Property developer fails to prevent Nama sale of loans to Cerberus-owned fund
Court of Appeal rules the transfer of the loans from Nama to Promontoria was done properly
Mr Justice Brian McGovern, on behalf of the Court of Appeal, said the transfer of the loans from Nama (through its company National Assets Loan Management) to Promontoria was done properly.
A property developer has failed in an appeal in which he challenged the sale of his and his company’s loans of about €25 million to a fund.
William Farrelly, of Hill of Wall, Athboy, Co Meath, and his company, Vitgeson Ltd, also failed in his appeal over a challenge to the power of receiver Tom O’Brien of Mazars to sell properties on which loans were secured.
Mr Farrelly and a company of which he is a director, Vitgeson Ltd, have been involved in property development for 40 years.
US Cereberus subsidiary Promontoria (Arrow) Ltd says it bought from Nama a number of loans originally made by AIB to Mr Farrelly and the company. Security was provided from some 32 apartments, 26 houses, and five commercial properties. The properties included a house in Rathgar and an apartment in Dundrum, Dublin, as well as several properties in Co Meath.
Mr Farrelly and his company claimed the recovery of certain loans he had, which Nama later sold to Promontoria, were not actionable by Promontoria. He also claimed the fund was precluded by law from relying on certain mortgages because of representations between Nama, him and his company.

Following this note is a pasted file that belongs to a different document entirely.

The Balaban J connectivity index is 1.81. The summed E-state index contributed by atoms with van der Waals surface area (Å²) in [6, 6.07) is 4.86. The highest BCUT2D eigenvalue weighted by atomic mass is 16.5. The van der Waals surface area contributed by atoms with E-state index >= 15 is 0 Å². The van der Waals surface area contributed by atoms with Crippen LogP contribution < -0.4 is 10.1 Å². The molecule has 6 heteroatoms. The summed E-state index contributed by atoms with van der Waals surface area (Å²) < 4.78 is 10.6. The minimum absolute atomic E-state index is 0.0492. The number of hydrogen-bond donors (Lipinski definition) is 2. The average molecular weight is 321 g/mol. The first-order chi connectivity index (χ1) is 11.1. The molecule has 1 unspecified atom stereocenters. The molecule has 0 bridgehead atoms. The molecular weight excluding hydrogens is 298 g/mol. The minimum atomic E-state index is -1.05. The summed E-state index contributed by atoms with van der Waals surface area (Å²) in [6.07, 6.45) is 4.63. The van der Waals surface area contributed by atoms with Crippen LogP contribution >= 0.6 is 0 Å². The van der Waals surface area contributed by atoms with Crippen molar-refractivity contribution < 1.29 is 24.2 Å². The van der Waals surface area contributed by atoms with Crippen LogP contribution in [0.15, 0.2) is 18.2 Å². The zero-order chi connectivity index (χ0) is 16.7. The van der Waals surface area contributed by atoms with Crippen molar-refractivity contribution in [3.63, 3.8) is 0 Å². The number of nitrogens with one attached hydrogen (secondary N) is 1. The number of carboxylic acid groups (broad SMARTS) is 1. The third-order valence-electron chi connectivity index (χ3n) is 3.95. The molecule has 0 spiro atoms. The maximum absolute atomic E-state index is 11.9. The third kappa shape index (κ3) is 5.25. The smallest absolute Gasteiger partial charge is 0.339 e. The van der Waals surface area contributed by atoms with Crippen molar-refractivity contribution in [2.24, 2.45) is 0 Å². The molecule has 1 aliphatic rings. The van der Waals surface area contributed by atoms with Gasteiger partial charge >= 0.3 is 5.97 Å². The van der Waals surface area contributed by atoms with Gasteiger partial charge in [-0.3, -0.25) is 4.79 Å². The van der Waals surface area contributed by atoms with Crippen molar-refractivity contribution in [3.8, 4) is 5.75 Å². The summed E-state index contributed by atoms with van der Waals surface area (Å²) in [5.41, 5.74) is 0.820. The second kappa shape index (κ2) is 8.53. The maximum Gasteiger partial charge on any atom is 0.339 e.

It was also claimed the receiver was only a rent receiver for the properties and did not have the power to sell them.
In 2017, the High Court dismissed the claims and gave judgment to Promontoria against Mr Farrelly for €15.3 million and against Vitgeson for €11.3 million.
He appealed and on Thursday, but a three-judge Court of Appeal dismissed his case.
Mr Justice Brian McGovern, on behalf of the court, said the transfer of the loans from Nama (through its company National Assets Loan Management) to Promontoria was done properly.
The loan facilities, indebtedness and security now owned by Promontoria were freely assignable without the mortgagor’s consent. “Goodbye” and “hello” letters sent to Mr Farrelly and Vitgeson satisfied the requirements of proper notification of the transfer, he said.
The judge also found the receiver was entitled to act as as an agent for marketing the properties for sale.
There was no error in the High Court decision, he said.